Health & Safety

COVID-19 - Information for Individuals and Businesses

  • Visit the NZ government's COVID-19 'go to' website.

Health and Safety Act 2016

S+SNZ advocates best practice for health and safety and is committed to ensuring members are kept abreast of the new Health and Safety reform.

The Act is wide-ranging with the aim of addressing New Zealand’s poor health and safety record. It will have wide-reaching implications and requirements for not only individuals and employees but also for businesses both large and small. Individual obligations and liabilities are one of the new features of the legislation that everyone needs to be aware of.

The key intents of the Act are to ensure employers provide and maintain a workplace that is safe and without risk to health and that workers care for themselves and other people in the workplace as well as observing and respecting all safety rules, directions and requirements relating to health and safety.

Key points to be aware of:

  • Change in terms: The new Act changes the terms currently used for employers and employees and expands the definition of an officer
  • Definition of employee is expanded: An employee includes permanent employees; contractors; temporary workers; sub-contractors; labour-hire workers; students gaining work experience and apprentices.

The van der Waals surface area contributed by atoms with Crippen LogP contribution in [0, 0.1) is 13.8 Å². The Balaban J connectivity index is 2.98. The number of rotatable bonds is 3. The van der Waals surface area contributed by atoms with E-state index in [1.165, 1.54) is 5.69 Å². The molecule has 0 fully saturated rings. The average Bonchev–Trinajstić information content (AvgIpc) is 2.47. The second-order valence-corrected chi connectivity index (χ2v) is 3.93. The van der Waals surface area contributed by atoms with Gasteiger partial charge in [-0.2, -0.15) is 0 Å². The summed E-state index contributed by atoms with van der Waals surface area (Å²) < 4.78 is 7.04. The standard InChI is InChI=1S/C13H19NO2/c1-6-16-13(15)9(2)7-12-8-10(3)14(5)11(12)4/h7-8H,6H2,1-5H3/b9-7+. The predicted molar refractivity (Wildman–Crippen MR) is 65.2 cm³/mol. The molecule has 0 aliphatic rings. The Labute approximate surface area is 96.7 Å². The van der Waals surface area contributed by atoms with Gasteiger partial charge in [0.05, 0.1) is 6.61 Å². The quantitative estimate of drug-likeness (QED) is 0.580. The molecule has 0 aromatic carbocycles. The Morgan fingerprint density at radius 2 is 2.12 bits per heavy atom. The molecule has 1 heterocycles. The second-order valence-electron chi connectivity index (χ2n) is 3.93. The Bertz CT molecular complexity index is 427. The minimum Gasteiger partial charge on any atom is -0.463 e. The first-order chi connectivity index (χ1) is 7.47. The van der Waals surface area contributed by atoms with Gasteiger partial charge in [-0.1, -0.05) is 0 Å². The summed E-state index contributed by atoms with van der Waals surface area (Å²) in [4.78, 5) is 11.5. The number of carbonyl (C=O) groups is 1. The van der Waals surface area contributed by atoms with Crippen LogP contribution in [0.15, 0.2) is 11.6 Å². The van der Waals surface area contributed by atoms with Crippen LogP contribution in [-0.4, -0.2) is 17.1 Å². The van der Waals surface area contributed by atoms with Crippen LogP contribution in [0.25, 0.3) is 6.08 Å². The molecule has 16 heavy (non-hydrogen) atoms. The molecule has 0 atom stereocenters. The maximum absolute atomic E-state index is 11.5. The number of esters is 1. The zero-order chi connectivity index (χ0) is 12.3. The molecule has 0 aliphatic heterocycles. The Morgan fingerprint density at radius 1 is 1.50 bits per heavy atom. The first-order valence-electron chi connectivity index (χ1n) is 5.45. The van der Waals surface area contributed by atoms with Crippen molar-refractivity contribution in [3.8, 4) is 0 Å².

• You are individually liable: Individual people now have a responsibility for their health and safety and personal liability. This differs from previously where businesses carried the liability.
  • Specific responsibilities: There are responsibilities under the Act specific to workers, Persons Conducting a Business or Undertaking (PCBU) (ie an employer) and Officers (ie a person who makes or participates in making decisions that affect the whole or a substantial part of the business of the organization or who has the capacity to significantly affect the organisation’s financial standing).
  • Right to information: Workers have a right to health and safety information, training, and systems provided by PCBUs.
  • You can refuse to do work : The Act gives Workers the right to refuse to do work they think is likely to seriously harm them.


Five Ways to Well being Toolkit

The Five Ways to Wellbeing at Work Toolkit is a stepped guide to improving mental wellness in your workplace. It includes fact sheets, tips, tools and templates to make it easy for you to support your teams to build the Five Ways into their daily lives. The toolkit can be downloaded as one document or in sections.

Mental wellbeing is one of the most valuable business assets. Workplaces that prioritise mental health have better engagement, reduced absenteeism and higher productivity, while people have improved wellbeing, greater morale and higher job satisfaction.

NZ Human Rights Commission

Worksafe New Zealand

Following an Earthquake

Download the Worksafe guides from Attachments below.

General Information